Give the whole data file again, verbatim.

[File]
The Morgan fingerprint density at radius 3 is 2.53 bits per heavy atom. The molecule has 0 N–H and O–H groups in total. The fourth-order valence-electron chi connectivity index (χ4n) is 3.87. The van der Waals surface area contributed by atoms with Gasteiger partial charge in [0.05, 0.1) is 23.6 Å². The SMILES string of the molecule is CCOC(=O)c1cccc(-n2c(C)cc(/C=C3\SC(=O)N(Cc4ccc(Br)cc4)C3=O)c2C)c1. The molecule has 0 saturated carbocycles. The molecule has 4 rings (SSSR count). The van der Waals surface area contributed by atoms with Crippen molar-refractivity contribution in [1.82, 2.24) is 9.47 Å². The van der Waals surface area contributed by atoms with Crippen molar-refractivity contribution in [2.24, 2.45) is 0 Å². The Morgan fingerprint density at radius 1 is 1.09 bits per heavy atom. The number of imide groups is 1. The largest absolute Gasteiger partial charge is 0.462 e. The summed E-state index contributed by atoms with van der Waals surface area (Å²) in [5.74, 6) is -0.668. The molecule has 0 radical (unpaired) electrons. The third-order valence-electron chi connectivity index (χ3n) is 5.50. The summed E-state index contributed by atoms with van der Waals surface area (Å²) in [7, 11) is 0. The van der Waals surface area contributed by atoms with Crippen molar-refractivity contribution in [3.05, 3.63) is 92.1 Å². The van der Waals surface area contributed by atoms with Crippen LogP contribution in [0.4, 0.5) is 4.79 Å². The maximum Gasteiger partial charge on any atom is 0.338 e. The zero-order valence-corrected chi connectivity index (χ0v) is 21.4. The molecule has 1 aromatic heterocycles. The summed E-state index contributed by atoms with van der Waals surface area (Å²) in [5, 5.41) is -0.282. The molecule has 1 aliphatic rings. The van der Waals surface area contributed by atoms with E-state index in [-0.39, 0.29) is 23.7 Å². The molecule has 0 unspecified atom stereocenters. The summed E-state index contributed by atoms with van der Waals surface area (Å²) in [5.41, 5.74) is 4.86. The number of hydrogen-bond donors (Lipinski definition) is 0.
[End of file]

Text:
The Morgan fingerprint density at radius 3 is 2.53 bits per heavy atom. The molecule has 0 N–H and O–H groups in total. The fourth-order valence-electron chi connectivity index (χ4n) is 3.87. The van der Waals surface area contributed by atoms with Gasteiger partial charge in [0.05, 0.1) is 23.6 Å². The SMILES string of the molecule is CCOC(=O)c1cccc(-n2c(C)cc(/C=C3\SC(=O)N(Cc4ccc(Br)cc4)C3=O)c2C)c1. The molecule has 0 saturated carbocycles. The molecule has 4 rings (SSSR count). The van der Waals surface area contributed by atoms with Crippen molar-refractivity contribution in [1.82, 2.24) is 9.47 Å². The van der Waals surface area contributed by atoms with Crippen molar-refractivity contribution in [2.24, 2.45) is 0 Å². The Morgan fingerprint density at radius 1 is 1.09 bits per heavy atom. The number of imide groups is 1. The largest absolute Gasteiger partial charge is 0.462 e. The summed E-state index contributed by atoms with van der Waals surface area (Å²) in [5.74, 6) is -0.668. The molecule has 0 radical (unpaired) electrons. The third-order valence-electron chi connectivity index (χ3n) is 5.50. The summed E-state index contributed by atoms with van der Waals surface area (Å²) in [7, 11) is 0. The van der Waals surface area contributed by atoms with Crippen molar-refractivity contribution in [3.05, 3.63) is 92.1 Å². The van der Waals surface area contributed by atoms with Crippen LogP contribution in [0.4, 0.5) is 4.79 Å². The maximum Gasteiger partial charge on any atom is 0.338 e. The zero-order valence-corrected chi connectivity index (χ0v) is 21.4. The molecule has 1 aromatic heterocycles. The summed E-state index contributed by atoms with van der Waals surface area (Å²) in [5, 5.41) is -0.282. The molecule has 1 aliphatic rings. The van der Waals surface area contributed by atoms with E-state index in [-0.39, 0.29) is 23.7 Å². The molecule has 0 unspecified atom stereocenters. The summed E-state index contributed by atoms with van der Waals surface area (Å²) in [5.41, 5.74) is 4.86. The number of hydrogen-bond donors (Lipinski definition) is 0.